A star burst with light over the black pre-dawn sky, bringing color and daylight across the continent. Bewildered witnesses woke their families to show them, but night had returned as quickly as it left. All that remained was the star, shining slightly brighter than the others around it. And there it stayed, continuing to shine as the other stars made way for the pale blue morning sky.
A worshipper named Godrin walked the long trail that led up through the pines. He was once a devoted member of the cult that lived in the shrine his ancestors built at the top of a seaside cliff, selected for its unequaled view of their holy object. The star made the end of a sword in the constellation, the focal point of the cult’s iconography and worship. It had captured their forefathers’ adoration for generations even though they were pagans, unaware that the constellation’s figure was in fact the same god as the Empire’s, something that was so obvious now.
Godrin stopped to regain his breath. The walk wasn’t any easier at his age. He continued on, wondering if he was the only one making the trip, the only one who remembered, the only one who recognized this sign.
He neared the top of the path. Instead of an empty shrine, he turned around the last thicket of pines to find a man drawing at an easel with an entourage around him, watching his hand as he drew. The man noticed Godrin’s arrival behind him and turned and raised his arms in a warm gesture Godrin did not return. He introduced himself as Dairn Alton and waited with his followers for the old man to react to the name. He did not. “Cartographer, cataloguer of sights and tales,” Dairn added, waiting. Godrin did not react to this either. “You must know my writings. I’ve been through every port of trade on this continent. I’ve dined with the royal families, when I’m at liberty to accept their invitations. Just last year I returned from mapping the islands of Edur after five months at sea.”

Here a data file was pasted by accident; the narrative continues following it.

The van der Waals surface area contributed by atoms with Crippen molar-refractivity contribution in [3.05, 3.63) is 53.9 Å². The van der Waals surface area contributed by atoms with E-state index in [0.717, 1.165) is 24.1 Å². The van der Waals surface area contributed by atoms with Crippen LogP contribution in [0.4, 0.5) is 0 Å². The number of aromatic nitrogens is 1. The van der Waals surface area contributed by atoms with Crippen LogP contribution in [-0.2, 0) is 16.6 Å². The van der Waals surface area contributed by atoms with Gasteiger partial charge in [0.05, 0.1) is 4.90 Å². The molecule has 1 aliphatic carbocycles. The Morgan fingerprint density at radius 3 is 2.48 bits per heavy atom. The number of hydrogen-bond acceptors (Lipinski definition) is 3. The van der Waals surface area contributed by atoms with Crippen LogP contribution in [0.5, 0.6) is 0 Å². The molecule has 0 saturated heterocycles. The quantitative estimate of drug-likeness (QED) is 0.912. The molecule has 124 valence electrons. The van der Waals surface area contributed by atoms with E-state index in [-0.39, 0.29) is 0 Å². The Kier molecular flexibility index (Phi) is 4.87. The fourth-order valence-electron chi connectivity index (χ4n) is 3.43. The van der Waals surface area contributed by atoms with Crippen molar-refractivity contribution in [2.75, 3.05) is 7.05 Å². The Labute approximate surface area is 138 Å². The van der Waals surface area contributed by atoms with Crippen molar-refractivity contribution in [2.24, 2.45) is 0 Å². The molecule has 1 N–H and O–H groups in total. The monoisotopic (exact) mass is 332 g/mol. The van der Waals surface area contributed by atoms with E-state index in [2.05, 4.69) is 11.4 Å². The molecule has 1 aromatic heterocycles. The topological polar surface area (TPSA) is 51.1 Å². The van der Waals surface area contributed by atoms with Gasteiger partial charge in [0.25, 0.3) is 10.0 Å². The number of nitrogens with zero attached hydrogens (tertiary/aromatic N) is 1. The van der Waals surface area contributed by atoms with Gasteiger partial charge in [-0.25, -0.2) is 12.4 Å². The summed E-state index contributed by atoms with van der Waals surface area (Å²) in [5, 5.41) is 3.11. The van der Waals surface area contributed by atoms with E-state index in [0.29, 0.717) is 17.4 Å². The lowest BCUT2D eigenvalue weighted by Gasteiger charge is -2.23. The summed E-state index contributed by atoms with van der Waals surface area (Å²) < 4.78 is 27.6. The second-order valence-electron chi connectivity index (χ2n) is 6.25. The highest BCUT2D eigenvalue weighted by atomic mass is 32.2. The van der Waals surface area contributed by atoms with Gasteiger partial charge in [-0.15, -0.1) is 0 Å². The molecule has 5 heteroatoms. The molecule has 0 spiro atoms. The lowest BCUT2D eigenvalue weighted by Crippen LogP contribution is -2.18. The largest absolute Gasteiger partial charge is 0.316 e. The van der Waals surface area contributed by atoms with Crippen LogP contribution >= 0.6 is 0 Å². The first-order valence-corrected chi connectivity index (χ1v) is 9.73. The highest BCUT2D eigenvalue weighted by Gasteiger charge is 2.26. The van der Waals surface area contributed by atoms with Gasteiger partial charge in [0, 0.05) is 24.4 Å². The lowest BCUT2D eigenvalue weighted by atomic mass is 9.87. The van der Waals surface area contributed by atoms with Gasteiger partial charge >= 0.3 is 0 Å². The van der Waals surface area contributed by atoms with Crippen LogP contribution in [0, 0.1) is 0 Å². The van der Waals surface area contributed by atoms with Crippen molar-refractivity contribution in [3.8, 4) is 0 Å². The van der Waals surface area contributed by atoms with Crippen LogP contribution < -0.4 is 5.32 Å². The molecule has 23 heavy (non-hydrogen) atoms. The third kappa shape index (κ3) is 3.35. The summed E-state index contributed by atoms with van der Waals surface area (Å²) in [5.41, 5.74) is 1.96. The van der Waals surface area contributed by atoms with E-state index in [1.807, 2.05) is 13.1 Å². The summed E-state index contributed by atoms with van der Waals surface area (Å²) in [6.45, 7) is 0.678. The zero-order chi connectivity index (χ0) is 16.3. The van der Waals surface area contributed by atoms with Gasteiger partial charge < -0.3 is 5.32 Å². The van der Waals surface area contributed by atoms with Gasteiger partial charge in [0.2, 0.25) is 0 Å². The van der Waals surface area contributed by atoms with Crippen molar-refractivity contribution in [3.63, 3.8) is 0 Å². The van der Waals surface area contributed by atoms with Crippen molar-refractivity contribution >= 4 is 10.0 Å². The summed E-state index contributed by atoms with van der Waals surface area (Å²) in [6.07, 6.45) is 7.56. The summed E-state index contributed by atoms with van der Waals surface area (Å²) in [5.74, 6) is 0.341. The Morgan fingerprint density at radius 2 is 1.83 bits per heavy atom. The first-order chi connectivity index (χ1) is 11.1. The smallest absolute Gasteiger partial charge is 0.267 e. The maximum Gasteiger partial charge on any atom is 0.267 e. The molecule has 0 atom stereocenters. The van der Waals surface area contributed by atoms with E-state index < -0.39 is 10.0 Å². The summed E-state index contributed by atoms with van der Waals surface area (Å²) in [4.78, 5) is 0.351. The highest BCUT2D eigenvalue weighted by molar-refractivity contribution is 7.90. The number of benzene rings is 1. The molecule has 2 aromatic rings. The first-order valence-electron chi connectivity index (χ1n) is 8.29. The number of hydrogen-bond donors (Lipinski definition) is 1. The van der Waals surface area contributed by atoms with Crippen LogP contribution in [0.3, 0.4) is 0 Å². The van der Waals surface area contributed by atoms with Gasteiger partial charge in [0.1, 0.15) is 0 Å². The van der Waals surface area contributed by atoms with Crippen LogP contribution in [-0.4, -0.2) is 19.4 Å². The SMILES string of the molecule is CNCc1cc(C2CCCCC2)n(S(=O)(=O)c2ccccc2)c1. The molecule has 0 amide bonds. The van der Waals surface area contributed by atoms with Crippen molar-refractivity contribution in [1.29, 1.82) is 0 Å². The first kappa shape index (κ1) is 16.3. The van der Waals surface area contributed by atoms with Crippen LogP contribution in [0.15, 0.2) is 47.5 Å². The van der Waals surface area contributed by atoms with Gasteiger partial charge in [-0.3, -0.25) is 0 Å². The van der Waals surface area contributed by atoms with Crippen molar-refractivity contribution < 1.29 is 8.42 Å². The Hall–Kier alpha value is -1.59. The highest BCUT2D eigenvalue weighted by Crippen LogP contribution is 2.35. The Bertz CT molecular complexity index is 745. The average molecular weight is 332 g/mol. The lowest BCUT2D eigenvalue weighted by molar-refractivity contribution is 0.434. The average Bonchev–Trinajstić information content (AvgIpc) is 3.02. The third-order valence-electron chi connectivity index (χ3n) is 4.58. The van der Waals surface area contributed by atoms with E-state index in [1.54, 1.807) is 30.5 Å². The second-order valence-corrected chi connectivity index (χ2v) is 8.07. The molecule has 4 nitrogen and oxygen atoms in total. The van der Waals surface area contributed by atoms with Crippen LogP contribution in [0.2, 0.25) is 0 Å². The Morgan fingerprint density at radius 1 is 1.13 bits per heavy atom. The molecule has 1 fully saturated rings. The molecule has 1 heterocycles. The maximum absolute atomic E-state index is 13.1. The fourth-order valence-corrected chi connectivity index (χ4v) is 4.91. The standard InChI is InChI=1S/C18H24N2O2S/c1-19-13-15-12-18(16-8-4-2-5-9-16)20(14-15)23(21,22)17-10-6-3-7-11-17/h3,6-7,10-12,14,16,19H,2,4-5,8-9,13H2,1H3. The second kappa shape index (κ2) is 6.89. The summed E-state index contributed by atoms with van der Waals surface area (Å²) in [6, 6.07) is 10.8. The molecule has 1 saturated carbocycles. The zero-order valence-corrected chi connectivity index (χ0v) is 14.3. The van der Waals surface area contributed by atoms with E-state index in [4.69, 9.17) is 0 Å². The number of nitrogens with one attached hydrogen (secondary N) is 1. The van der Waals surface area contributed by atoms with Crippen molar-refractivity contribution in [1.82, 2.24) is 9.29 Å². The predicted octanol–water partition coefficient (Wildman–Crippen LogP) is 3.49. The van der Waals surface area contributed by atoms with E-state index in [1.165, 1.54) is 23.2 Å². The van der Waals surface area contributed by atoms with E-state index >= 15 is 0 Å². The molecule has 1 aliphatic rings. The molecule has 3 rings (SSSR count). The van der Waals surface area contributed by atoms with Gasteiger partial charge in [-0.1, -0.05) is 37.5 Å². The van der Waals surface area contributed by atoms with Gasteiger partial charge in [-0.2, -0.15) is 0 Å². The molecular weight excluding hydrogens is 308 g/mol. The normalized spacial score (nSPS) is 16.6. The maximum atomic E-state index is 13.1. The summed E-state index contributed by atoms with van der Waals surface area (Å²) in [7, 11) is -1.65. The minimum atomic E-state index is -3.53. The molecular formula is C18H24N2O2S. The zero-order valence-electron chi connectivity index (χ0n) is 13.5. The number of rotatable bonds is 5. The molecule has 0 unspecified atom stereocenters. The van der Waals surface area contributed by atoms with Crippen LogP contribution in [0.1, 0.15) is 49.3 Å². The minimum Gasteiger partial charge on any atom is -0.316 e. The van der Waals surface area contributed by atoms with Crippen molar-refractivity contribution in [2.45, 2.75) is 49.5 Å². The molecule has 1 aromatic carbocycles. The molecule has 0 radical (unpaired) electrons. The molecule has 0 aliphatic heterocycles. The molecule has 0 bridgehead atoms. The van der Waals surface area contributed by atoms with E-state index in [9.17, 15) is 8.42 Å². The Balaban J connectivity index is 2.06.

“I bet you saw the dragons there too,” Godrin said.
“The locals described them to me in great detail. They dive down in the waters and eat entire schools of fish at once.”
“And now you’re here to catalogue the tale of the star worshippers.”
“Yes,” Dairn said. He saw the disapproval in Godrin’s face and softened his tone. “I set sail for here as soon as I saw the star that night. This is an important time in history. Your history.” Dairn’s assumption about his past was correct, but Godrin hid his reaction. Godrin looked over at the easel and its charcoal drawing of the shrine—the man had captured it. The low open walls, the lookout tower, the view of the shore beyond.
Godrin walked on past the group to the shrine’s small courtyard while Dairn followed behind at a respectful distance. The floor and inner walls of the courtyard were carved with straight lines all converging to a central point. The room was a map of the night sky, with the holy star at the center of it all, its beams of light stretching outwards. Every star in the wall was marked with a small pocket to place a candle, many still holding the stubs of wicks and melted wax, blackened with age.
“It must have looked beautiful at night,” Dairn said from the archway.
Godrin ran his hand along the etches leading across the wall. “It does.” Behind the converging lines there was a worn relief of the constellation’s figure holding out its sword, its features softened from the years of wind and rain. “The sword is a symbol,” Godrin said. “Not for power or domination. It’s a stalk, an outreach. Piercing the barrier. If you’re writing about it you should include that much at least.”